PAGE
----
A typical Thanksgiving meal. SUR


Andrew J. Linn

Monday, 14 August 2023, 11:51


Rituals play a pivotal role in shaping our eating habits. They extend beyond merely satisfying our appetites, and often embrace shared experiences, values, and identities that are deeply ingrained in our societies.

For instance, the Thanksgiving meal in the United States or the Chinese New Year's reunion dinner exemplify how rituals not only dictate what is served on the table but also emotional connections and memories.

When a meal is approached as a ritual, it invites us to slow down and savour each bite, and the act of setting a table and following sequences of dishes can encourage a deeper connection to what is being consumed. Ingredients, preparation methods and serving styles can hold deep meaning, passing down stories of ancestors, struggles, and triumphs. By maintaining and practising these customs, communities ensure the preservation of their cultural heritage.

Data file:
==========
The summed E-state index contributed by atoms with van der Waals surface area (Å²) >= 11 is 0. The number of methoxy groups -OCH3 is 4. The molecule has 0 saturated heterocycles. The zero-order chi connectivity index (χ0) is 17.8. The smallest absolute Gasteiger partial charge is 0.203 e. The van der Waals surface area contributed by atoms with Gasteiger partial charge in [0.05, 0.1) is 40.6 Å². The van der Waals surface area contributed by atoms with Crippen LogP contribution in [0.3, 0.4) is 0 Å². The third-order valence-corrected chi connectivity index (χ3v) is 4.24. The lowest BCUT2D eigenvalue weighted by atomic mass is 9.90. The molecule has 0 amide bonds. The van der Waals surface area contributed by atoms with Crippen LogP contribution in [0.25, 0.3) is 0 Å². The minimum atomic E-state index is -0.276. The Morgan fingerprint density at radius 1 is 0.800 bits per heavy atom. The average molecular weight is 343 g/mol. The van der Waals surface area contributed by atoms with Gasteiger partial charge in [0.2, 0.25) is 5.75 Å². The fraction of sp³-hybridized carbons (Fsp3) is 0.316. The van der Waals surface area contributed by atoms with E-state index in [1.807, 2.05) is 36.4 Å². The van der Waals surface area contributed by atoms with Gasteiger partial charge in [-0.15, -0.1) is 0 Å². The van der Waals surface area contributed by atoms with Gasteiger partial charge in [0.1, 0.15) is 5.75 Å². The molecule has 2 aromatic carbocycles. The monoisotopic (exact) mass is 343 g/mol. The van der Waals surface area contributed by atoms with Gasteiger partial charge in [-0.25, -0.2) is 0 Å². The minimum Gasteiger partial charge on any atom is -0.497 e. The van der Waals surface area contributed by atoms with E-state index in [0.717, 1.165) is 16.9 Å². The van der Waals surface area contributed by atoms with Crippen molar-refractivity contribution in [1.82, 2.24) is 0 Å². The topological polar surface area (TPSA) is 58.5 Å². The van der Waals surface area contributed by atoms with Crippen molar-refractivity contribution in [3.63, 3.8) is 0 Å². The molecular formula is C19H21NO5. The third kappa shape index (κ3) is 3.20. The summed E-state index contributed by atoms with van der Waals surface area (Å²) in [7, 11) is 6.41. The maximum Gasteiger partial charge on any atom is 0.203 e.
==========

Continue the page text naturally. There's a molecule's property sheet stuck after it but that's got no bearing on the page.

One of the most important Spanish rituals involves the correct way to eat the typical Catalan breakfast of pa amb tomàquet, bread and tomato. If we are from Andalucia we will put the oil on the bread first, followed by the tomato, but in non-oil-producing regions like Aragon or Cataluña, they will slice the tomato onto the bread before pouring on the oil.

In the first method the taste of the oil is dominant, while in the second it is the tomato flavour that overwhelms. Obviously, when the oil is of good quality, we want its taste to be uppermost. The entire issue is not a matter of life and death but has allegedly been the cause of many quite serious arguments.

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